“Becca, Dmitry,” Kendall shouted. “You did it. You did it!”

Kendall then lowered his voice. “My Katya, you are the best. I love you. Now quickly, get up here so I can show you just how I feel, and show you what it’s like up here. It’s more phenomenal than we ever imagined. See you in three hours. Enjoy the ride up.”

“Sir,” A4 said.

“Yes, A4,” Kendall responded.

“We have a problem.

“You mean we had a problem,” Kendall said.

“On its current path,” A4 said, “by Newton’s laws, M-479 will reach Octans Station in 43 minutes.”

Kendall stopped. “I know A4, but one emergency at a time.”

“The Callahan’s are in danger,” A4 continued. “If it clears Octans Station, we will then be ‘running the gauntlet’ again forty-six minutes after that.”

“The gauntlet?” Kendall asked. “Where did you get that ‘idiom’?”

A4 promptly replied. “I found it in my latest download. A gauntlet is a…”

“No, wait, what was that message this morning… the gauntlet is thrown? SEPA? Grappler Sub?” Kendall resumed a more rapid dissension to the station. “Let’s go, A4. I don’t think 479 was not an isolated anomaly.”

“Dad.” Kendall heard Dmitry on his private family channel.


“I’m getting an automated status log from the wing suspension system, specifically the maglev field intensity controls.”

“What are you talking about, and why are you on our private channel?” Kendall said. “Why would the maglev send you a message?”

“In all of my software systems, I code a back door input and reporting routine.”

“Of course you do.”

“It’s A4,” Dmitry said.

“What?” Kendall said.

“It’s A4. That station vibration you had this morning?”

“Yes. What about it.”

“The suspension software log indicates that A4 transmitted a half Hertz field calibration wave into the maintenance buffers several days ago. It has a 24 hour period. This would explain the periodic station oscillations you’ve been getting. And it looks like his protocols have been changed too. Possibly to hide the transmission.”

Kendall paused his descent and looked at A4 without speaking.

“Dad,” Dmitry continued. “Did someone modify A4’s protocols?”

“No,” Kendall replied. “At least not that I know of. Wait a minute. A4 asked me about that this morning. But, if you put a back door in the code, could someone else use that back door to insert commands?”

“Only if.” Dmitry said. “Only if they got my password.”

“Dmitry? Does your password have something to do with knights, and the middle ages?


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Polaris Station – Novelette Part 10

WorldOrbitStationImage.001(Continued from Part 9)

“Then what difference does it make. We’re out of time.”

Houston reported progress live. “Calculating tether launch vectors and timing for M-478 and M-480 to connect to M-479. “Vectors determined and locked in. Executing now.”

Radio silence for fifteen seconds.

“NASA, please report,” Captain Parker said.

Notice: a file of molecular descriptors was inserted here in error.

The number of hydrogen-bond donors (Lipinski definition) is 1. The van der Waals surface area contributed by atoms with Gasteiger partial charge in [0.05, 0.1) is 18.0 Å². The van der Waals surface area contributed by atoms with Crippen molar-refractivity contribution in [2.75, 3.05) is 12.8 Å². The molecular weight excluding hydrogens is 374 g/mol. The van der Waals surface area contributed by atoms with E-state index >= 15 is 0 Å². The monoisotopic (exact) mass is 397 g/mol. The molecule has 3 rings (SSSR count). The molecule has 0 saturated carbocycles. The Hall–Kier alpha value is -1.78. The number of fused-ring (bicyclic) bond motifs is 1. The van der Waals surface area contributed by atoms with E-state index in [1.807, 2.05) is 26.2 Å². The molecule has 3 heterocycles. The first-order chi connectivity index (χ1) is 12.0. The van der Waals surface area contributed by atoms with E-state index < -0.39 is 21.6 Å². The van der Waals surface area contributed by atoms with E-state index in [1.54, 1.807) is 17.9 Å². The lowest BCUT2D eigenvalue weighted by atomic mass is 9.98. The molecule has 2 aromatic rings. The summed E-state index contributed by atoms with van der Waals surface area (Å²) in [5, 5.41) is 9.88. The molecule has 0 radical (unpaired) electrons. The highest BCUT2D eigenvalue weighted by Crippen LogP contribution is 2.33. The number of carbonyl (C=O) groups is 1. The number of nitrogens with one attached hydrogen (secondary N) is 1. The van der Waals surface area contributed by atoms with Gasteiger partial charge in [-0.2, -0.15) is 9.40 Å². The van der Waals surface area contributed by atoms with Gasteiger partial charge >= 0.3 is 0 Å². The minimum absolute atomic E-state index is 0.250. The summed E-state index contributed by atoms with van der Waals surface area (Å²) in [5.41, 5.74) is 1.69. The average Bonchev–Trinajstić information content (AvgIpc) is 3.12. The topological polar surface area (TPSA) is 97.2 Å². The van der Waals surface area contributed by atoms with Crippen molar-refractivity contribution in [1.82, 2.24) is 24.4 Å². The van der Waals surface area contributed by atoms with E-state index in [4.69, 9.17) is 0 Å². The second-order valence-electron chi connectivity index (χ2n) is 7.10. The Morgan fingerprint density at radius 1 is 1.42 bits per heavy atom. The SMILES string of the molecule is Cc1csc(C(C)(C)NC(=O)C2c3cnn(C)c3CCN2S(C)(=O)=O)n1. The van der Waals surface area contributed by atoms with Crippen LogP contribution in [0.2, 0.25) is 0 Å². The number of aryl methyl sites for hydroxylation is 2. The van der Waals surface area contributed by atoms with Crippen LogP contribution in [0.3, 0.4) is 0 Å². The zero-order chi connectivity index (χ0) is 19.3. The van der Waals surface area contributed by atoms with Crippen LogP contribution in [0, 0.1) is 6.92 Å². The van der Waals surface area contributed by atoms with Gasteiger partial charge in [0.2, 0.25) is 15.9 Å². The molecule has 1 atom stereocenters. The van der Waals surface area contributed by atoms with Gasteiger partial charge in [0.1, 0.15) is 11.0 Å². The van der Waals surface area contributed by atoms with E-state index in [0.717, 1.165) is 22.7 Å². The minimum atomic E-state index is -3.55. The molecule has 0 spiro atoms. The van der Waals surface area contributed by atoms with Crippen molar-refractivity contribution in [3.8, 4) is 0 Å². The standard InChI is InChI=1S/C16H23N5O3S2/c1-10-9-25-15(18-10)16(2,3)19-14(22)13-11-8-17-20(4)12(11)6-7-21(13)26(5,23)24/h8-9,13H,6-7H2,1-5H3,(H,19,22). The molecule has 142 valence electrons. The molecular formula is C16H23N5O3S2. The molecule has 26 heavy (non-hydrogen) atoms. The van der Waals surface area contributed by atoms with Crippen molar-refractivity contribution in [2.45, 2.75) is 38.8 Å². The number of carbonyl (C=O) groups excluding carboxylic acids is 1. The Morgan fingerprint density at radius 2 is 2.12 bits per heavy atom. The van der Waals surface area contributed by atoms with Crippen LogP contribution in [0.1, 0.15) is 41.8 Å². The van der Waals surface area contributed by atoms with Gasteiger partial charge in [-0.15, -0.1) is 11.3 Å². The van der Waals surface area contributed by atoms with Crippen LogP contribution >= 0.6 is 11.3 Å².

“Confirmed!” Katya’s was heard by all. “My telescope confirms grapple by both tethers.”

“Confirmed!” Dmitry said. “Holograph from constellation telemetry confirms M-479 in tension by 78 and 80 and in relative motion outward.”

“On my mark,” Flight said. “Initiate grapple release and tether retraction by 478 and 479. Three, two, one, mark.”

“Based on the perturbation on the two pulling satellites before release,” Dmitry said, “M-479 must be in motion radially outward.”

“Katya,” Flight said. “Can you confirm on your scope monitor the motion of M-479? It appears that…”

“Yes.” Katya said. “The rogue is moving back in line, and…stand by.” Katya adjusted the angle of her monitor to avoid sun glare.

“How much time till station intercept?” Kendall asked.

“Three minutes, 10 seconds,” Flight reported.

“Is it moving outward fast enough?” Kendall was sweating in his suit. “And have M-478 and 480 corrected themselves from the grapple impulse and retract?”

“The rogue is now in line and continuing to drift outward,” Dmitry examined his holographic data. “78 and 80 have nearly recovered.”

Kendall and A4 paused their descent and glared out toward the incoming stream of satellites, looking for an anomalous reflection in the strand of beads reflecting in the sunlight.

“There she is,” Kendall raised his right arm and pointed with his space glove. “A4, see that little break in the stream of reflections?”

“Yes, sir,” A4 responded. “M-479 is approaching about a satellite diameter above the stream.”

“Is she still moving outward?” Kendall said. “Will she clear the wing?”

A4 used his visual and electromagnetic sensors to triangulate the position, velocity and direction of the rogue, extrapolating forward to determine if it would impact or clear the wing.

“A4?” Dmitry asked over the radio. “What are your calculations?”

“M-479, at current trajectory will clear the wing, but only by 2.94 meters. That is insufficient to clear the first array of solar panels.”

“Drat! Flight, did you get that,” Kendall said. “We may still have an impact.”

“Captain Parker, this is Houston. You need immediate shelter. If the rogue takes out a few solar panels, you and the platform will be showered by debris. Some of that debris, even at 0.8 ‘g’ will rain down on you like . . .”

“Will the station survive?” Katya called out. “What if debris gets on the maglevs.”

“Not good, Katya,” Kendall and Flight replied, “Not good at all.”

“Kendall, descend as fast as you can,” Flight said. “Get to the escape pods. Katya, get you and your kids out of there.”

Kendall and A4 descended the nanotube as fast as they could, but with less than three minutes to impact, there was no way, especially with all the condensation in his helmet.